As we hiked up along a rocky cliff, we saw our first of many Santa Marta Wrens. Although I’ve only been talking about the helmetcrest, the Santa Marta Wren is another critically endangered species that is only found at very high altitudes within the Santa Marta mountain range. After enjoying some nice views of the wrens, we continued on our way passing a Black-backed Thornbill and some Andean Tit-spinetails. It didn’t take long to reach the third laguna which is the most reliable spot to see the helmetcrest. The terrain here is very unforgiving consisting of a steep hillside dominated by large boulders, cliffs, and thick vegetation. We scrambled up a hillside and split up to cover more ground. We both found a nice view spot and sat for the next hour scanning for the target bird. After an hour of sitting, I had seen a few interesting species including Streak-backed Canastero, Black Flowerpiercer, and Plumbeous Sierra-Finch, but our main quarry had yet to be spotted. I decided to move locations and as I jumped across from boulder to boulder, a large hummingbird with a large buffy-white flash in the tail approached me, hovered for a few seconds, and took off to a nearby bush. In unison, both Sebastian and I yelled, “helmetcrest!” and just like that, I had seen one of the rarest birds in the world. The female Blue-bearded Helmetcrest sat contently on a twig for about ten minutes before flying off and not being relocated. Relieved that we had found the bird the first afternoon, we made our way back down to the campsite and enjoyed an evening of relaxing under the cold dark sky.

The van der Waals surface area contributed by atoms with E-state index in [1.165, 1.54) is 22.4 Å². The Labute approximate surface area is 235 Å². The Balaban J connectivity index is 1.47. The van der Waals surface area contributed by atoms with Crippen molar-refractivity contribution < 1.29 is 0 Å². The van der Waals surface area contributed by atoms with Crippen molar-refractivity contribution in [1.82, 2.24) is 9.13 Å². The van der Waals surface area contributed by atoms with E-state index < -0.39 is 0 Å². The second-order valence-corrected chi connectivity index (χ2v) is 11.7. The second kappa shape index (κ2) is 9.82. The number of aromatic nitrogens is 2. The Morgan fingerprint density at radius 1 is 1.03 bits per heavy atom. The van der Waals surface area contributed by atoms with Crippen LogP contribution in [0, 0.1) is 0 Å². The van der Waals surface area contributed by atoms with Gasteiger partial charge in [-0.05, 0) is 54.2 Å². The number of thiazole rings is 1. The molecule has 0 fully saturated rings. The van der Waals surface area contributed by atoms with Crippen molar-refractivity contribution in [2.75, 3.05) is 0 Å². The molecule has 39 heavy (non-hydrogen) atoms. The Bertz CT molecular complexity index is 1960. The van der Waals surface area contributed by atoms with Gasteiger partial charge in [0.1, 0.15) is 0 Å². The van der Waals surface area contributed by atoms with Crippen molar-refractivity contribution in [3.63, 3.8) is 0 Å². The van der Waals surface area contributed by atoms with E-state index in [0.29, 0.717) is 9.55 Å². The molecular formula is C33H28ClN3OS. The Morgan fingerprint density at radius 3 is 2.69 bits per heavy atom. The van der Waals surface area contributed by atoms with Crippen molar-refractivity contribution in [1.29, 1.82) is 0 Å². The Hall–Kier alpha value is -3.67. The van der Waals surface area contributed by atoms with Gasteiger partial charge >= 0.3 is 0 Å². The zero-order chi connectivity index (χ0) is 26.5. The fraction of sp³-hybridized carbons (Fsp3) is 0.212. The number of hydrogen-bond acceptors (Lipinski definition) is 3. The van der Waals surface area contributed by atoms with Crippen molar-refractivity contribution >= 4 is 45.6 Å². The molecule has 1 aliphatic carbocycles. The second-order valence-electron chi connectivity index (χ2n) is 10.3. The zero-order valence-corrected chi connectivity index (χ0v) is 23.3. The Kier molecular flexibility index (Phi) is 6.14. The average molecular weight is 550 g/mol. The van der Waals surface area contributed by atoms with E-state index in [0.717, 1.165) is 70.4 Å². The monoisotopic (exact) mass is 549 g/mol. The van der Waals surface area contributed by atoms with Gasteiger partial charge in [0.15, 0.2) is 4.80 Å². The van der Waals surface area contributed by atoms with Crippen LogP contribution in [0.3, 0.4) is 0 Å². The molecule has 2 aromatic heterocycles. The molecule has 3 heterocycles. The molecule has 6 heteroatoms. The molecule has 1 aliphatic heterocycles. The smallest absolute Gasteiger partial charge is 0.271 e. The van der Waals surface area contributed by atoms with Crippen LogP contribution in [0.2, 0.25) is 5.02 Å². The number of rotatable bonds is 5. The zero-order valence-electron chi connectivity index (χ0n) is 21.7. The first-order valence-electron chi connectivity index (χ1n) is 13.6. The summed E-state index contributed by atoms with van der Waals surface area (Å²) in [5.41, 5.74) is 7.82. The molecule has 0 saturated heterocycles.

Waking up this morning wasn’t very pleasant. It was cold outside. And by cold I mean really, really cold. I definitely wasn’t as prepared as I should have been because I didn’t want to carry cold weather clothes with me for an entire 6 week trip just for this. Shortly after 0600 Sebastian and I headed off back uphill with the goal of finding more helmetcrests and photographing a male. The plan was to spend the entire day between the third and fourth lagunas. We spent the first part of the morning near where we had seen the female the day prior and although we saw a few more Santa Marta Wrens and a Rufous-browed Conebill (the isolated ssp is very far away from its closest neighbors near Bogota!), the helmetcrest was nowhere to be found. We decided to hike up higher along the cliff, but eventually realized we couldn’t descend due to a drop off and retraced our steps a bit in order to eventually make it to the fourth laguna. I can’t reiterate enough how difficult it was to move around the lake– it took well over an hour to get to the backside of the third laguna.